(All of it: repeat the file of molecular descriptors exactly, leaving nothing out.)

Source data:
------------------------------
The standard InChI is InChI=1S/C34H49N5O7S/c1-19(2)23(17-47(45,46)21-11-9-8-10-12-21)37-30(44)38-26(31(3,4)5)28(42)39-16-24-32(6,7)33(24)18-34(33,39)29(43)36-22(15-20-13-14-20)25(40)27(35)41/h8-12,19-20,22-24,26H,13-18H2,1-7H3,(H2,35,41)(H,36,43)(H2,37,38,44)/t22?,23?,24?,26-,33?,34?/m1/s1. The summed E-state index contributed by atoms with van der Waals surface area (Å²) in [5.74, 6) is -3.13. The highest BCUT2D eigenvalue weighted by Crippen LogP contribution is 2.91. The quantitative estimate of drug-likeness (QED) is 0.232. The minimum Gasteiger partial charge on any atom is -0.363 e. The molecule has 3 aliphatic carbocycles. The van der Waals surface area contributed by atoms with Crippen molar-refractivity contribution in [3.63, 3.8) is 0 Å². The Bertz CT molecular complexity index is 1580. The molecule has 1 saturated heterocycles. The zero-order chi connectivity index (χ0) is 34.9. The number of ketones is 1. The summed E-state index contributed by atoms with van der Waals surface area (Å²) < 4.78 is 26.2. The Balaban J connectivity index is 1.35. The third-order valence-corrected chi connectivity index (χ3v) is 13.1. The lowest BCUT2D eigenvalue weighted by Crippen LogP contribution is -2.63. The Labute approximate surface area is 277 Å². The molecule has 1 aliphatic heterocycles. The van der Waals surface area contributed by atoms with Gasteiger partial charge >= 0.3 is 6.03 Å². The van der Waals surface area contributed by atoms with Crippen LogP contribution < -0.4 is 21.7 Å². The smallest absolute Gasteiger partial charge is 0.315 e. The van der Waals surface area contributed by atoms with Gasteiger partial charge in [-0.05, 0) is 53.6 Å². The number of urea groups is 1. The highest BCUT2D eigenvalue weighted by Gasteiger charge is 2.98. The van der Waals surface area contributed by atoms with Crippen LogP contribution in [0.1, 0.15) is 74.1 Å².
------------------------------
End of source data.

The standard InChI is InChI=1S/C34H49N5O7S/c1-19(2)23(17-47(45,46)21-11-9-8-10-12-21)37-30(44)38-26(31(3,4)5)28(42)39-16-24-32(6,7)33(24)18-34(33,39)29(43)36-22(15-20-13-14-20)25(40)27(35)41/h8-12,19-20,22-24,26H,13-18H2,1-7H3,(H2,35,41)(H,36,43)(H2,37,38,44)/t22?,23?,24?,26-,33?,34?/m1/s1. The summed E-state index contributed by atoms with van der Waals surface area (Å²) in [5.74, 6) is -3.13. The highest BCUT2D eigenvalue weighted by Crippen LogP contribution is 2.91. The quantitative estimate of drug-likeness (QED) is 0.232. The minimum Gasteiger partial charge on any atom is -0.363 e. The molecule has 3 aliphatic carbocycles. The van der Waals surface area contributed by atoms with Crippen molar-refractivity contribution in [3.63, 3.8) is 0 Å². The Bertz CT molecular complexity index is 1580. The molecule has 1 saturated heterocycles. The zero-order chi connectivity index (χ0) is 34.9. The number of ketones is 1. The summed E-state index contributed by atoms with van der Waals surface area (Å²) < 4.78 is 26.2. The Balaban J connectivity index is 1.35. The third-order valence-corrected chi connectivity index (χ3v) is 13.1. The lowest BCUT2D eigenvalue weighted by Crippen LogP contribution is -2.63. The Labute approximate surface area is 277 Å². The molecule has 1 aliphatic heterocycles. The van der Waals surface area contributed by atoms with Gasteiger partial charge >= 0.3 is 6.03 Å². The van der Waals surface area contributed by atoms with Crippen LogP contribution < -0.4 is 21.7 Å². The smallest absolute Gasteiger partial charge is 0.315 e. The van der Waals surface area contributed by atoms with Gasteiger partial charge in [-0.05, 0) is 53.6 Å². The number of urea groups is 1. The highest BCUT2D eigenvalue weighted by Gasteiger charge is 2.98. The van der Waals surface area contributed by atoms with Crippen LogP contribution in [0.1, 0.15) is 74.1 Å².